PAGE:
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Tuesday, 8 June 1926


Senator PAYNE (Tasmania) . - I intend to support a reduction in the duties. Under the 1921 tariff the duties were 27½ per cent. British, 35 per cent, intermediate, and 40 per cent, general, and we have had the assurance that 30 firms have been successfully established in Australia under that tariff.


Senator Crawford - They are not exclusively engaged in the manufacture of these machines.


Senator PAYNE - I am not saying that they are exclusively engaged in that work. But they are engaged in the manufacture of this class of machinery, and I think that most honorable senators will agree that 27½ per cent. British tariff is heavy enough. I have taken the trouble to inquire as to the freight charges on this class of machinery, and I find that it very closely approximates the amount of duty; in other words, that a tariff protection of 27½ per cent. British plus the natural protection in the shape of sea freights is equivalent to a protection of over 50 per cent. The freight charges on many commodities may be estimated from 10 per cent, to 12½ per cent.; but roadmaking machinery is in a different category. Very often the freight charges exceed the amount of duty. These machines are absolutely essential for the proper development of Australia. I happen to live in a State where, owing to the broken nature of the country, the cost of development is, I suppose, infinitely higher than elsewhere in the Commonwealth. I can remember the time when it was possible to make a decent macadamized road for £700 a mile. To-day the cost is double that sum.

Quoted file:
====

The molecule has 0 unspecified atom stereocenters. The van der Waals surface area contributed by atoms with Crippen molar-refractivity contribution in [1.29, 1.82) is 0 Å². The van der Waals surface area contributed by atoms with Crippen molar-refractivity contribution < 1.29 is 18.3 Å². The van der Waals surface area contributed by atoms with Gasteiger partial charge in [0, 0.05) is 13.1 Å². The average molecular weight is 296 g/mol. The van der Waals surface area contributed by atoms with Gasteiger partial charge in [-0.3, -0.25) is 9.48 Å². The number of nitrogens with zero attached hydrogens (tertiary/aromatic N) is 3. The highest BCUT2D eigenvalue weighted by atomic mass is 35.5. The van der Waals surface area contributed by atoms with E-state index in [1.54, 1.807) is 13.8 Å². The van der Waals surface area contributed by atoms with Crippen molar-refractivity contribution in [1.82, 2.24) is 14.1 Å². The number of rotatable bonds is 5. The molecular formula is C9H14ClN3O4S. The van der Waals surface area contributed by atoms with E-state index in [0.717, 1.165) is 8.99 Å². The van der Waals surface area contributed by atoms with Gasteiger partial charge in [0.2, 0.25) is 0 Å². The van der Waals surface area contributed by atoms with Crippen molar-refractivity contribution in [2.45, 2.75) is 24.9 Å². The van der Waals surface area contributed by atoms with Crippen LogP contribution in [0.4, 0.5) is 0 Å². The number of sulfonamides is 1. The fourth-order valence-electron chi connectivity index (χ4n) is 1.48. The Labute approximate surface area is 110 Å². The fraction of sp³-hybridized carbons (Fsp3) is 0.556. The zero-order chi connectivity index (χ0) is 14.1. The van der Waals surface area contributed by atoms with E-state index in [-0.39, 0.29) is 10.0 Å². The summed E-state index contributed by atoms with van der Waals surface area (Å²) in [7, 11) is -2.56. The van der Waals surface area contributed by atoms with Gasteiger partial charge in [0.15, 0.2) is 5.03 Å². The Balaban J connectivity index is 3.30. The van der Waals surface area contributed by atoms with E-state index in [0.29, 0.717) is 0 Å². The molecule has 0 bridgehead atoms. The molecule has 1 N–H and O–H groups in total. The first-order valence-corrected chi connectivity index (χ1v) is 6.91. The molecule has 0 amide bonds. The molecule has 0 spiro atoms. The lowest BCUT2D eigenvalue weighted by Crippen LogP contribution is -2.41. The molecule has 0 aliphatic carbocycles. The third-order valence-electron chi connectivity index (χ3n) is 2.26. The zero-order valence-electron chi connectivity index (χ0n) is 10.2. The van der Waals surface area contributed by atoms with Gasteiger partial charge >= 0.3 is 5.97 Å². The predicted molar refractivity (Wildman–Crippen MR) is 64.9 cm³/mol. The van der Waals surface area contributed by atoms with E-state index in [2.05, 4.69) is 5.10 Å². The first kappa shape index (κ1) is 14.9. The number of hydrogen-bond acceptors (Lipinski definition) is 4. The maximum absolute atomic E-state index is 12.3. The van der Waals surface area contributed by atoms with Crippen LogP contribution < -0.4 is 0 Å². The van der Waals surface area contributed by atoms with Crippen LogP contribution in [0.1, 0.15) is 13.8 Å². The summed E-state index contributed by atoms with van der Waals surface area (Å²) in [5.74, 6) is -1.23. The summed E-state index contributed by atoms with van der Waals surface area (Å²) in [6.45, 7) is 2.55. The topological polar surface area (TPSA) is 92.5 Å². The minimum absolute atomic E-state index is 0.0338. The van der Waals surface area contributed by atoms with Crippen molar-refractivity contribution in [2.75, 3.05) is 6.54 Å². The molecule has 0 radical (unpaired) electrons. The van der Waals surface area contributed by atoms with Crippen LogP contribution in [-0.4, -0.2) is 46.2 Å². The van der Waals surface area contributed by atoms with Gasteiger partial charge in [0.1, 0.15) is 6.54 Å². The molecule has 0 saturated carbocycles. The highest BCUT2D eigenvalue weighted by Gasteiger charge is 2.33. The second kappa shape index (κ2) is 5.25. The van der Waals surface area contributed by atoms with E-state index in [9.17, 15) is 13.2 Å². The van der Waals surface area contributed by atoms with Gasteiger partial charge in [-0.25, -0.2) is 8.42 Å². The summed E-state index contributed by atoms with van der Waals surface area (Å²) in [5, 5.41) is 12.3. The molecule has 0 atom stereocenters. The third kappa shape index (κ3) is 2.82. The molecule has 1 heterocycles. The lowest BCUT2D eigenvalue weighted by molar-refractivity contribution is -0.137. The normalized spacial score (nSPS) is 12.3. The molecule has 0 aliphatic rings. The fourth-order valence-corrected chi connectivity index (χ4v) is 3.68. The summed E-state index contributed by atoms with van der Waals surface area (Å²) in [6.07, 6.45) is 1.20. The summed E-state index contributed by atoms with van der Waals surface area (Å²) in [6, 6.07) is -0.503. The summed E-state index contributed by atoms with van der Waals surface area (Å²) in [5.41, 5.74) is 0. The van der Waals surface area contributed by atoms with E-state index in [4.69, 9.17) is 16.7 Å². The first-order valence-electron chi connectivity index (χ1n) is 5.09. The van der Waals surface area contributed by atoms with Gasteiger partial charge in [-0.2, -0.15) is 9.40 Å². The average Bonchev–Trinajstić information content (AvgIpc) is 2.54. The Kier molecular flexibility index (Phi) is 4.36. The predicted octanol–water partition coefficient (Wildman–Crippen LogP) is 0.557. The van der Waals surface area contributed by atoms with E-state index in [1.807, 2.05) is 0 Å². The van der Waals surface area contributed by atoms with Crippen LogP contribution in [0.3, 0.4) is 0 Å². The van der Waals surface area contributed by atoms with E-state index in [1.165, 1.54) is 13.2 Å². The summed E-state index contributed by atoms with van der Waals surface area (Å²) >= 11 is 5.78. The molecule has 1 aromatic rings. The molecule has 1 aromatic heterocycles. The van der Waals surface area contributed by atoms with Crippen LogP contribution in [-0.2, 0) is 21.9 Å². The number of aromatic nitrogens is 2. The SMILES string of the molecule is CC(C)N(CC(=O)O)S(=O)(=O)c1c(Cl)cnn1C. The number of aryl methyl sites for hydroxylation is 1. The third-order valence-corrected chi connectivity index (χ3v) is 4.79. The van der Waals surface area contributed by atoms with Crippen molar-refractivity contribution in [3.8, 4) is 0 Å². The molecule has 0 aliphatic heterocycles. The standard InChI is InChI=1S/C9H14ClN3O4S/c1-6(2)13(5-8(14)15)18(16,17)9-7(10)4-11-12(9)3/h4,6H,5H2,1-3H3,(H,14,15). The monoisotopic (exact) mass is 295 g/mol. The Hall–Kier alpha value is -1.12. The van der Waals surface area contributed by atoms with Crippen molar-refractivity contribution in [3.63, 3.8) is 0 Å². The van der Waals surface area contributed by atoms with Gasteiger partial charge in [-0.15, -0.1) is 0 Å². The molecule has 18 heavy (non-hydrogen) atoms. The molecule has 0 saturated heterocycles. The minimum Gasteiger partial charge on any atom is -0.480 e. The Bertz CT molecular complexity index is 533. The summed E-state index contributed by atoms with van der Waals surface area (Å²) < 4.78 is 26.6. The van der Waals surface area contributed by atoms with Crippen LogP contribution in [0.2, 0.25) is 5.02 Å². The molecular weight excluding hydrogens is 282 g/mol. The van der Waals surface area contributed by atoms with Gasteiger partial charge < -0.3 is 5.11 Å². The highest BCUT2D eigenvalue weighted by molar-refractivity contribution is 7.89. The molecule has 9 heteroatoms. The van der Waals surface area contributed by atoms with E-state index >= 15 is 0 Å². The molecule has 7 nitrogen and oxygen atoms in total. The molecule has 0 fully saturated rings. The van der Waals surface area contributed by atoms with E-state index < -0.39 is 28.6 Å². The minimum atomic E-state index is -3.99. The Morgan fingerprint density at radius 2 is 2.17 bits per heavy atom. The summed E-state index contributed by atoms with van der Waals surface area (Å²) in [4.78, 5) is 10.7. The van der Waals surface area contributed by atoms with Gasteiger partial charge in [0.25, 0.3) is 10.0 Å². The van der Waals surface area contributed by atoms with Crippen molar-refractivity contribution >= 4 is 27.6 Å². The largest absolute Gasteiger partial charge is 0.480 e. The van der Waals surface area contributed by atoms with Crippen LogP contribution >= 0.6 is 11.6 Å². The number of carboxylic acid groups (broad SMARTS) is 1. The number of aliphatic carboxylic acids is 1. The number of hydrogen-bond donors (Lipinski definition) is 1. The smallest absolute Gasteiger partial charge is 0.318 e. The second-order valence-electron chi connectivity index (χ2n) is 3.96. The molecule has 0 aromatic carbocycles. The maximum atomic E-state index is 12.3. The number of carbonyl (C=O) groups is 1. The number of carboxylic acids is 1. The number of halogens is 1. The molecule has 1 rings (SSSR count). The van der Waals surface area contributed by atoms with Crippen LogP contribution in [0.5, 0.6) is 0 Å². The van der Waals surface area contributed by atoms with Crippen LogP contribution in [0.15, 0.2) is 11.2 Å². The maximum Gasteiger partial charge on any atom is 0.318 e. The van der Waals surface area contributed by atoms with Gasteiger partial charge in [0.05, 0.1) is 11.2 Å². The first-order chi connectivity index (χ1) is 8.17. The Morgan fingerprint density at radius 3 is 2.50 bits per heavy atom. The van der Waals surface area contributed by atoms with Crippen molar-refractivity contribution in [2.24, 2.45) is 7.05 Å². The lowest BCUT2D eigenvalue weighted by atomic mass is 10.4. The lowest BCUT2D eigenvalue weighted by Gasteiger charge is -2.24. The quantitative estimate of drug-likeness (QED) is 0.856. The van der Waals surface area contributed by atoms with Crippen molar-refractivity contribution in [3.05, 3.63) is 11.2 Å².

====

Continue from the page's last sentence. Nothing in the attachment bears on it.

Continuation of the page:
Senator Millen - Very much more than double.


Senator PAYNE - I am referring, not to the wide roads met with in many of the mainland States, but to the ordinary 12-ft. metal road, which now costs anything from £1,400 to £15,000 a mile to construct.


Senator Crawford - How much extra per mile will the work cost as the result of the additional 7½ per cent. British duty?


Senator PAYNE - I do not know; but I do know that because of the heavier traffic now passing over Australian roads it is absolutely essential that every local governing authority, and every State Government that is responsible for road construction, should be able to purchase as cheaply as possible all road-making machinery. Any attempt to increase the cost of these machines, by means of the tariff, should be resented by the people of Australia. If I thought that Australian manufacturers of this class of machinery could not carry on under the 1921 tariff, I should hesitate to object to the proposed increase; but I am satisfied that they are well able to continue the industry. I cannot estimate what the proposed increases will amount to in the aggregate. All I know is that the increased duties will add to the cost of these machines. For this reason, I intend to support Senator Needham's amendment.







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